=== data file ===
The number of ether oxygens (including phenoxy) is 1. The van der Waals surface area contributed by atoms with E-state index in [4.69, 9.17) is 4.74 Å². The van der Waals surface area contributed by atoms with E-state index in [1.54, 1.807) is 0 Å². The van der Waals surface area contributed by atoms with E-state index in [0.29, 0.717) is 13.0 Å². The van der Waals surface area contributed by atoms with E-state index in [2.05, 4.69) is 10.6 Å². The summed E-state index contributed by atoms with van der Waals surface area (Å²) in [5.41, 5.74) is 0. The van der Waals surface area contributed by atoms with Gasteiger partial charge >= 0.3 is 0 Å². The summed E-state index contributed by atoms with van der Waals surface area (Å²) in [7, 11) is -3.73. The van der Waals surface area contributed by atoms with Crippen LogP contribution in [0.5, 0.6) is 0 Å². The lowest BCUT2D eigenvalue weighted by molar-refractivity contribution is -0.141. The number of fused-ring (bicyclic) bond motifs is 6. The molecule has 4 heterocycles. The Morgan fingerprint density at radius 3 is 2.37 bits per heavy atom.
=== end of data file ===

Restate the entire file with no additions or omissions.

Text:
The number of ether oxygens (including phenoxy) is 1. The van der Waals surface area contributed by atoms with E-state index in [4.69, 9.17) is 4.74 Å². The van der Waals surface area contributed by atoms with E-state index in [1.54, 1.807) is 0 Å². The van der Waals surface area contributed by atoms with E-state index in [0.29, 0.717) is 13.0 Å². The van der Waals surface area contributed by atoms with E-state index in [2.05, 4.69) is 10.6 Å². The summed E-state index contributed by atoms with van der Waals surface area (Å²) in [5.41, 5.74) is 0. The van der Waals surface area contributed by atoms with Gasteiger partial charge >= 0.3 is 0 Å². The summed E-state index contributed by atoms with van der Waals surface area (Å²) in [7, 11) is -3.73. The van der Waals surface area contributed by atoms with Crippen LogP contribution in [0.5, 0.6) is 0 Å². The lowest BCUT2D eigenvalue weighted by molar-refractivity contribution is -0.141. The number of fused-ring (bicyclic) bond motifs is 6. The molecule has 4 heterocycles. The Morgan fingerprint density at radius 3 is 2.37 bits per heavy atom.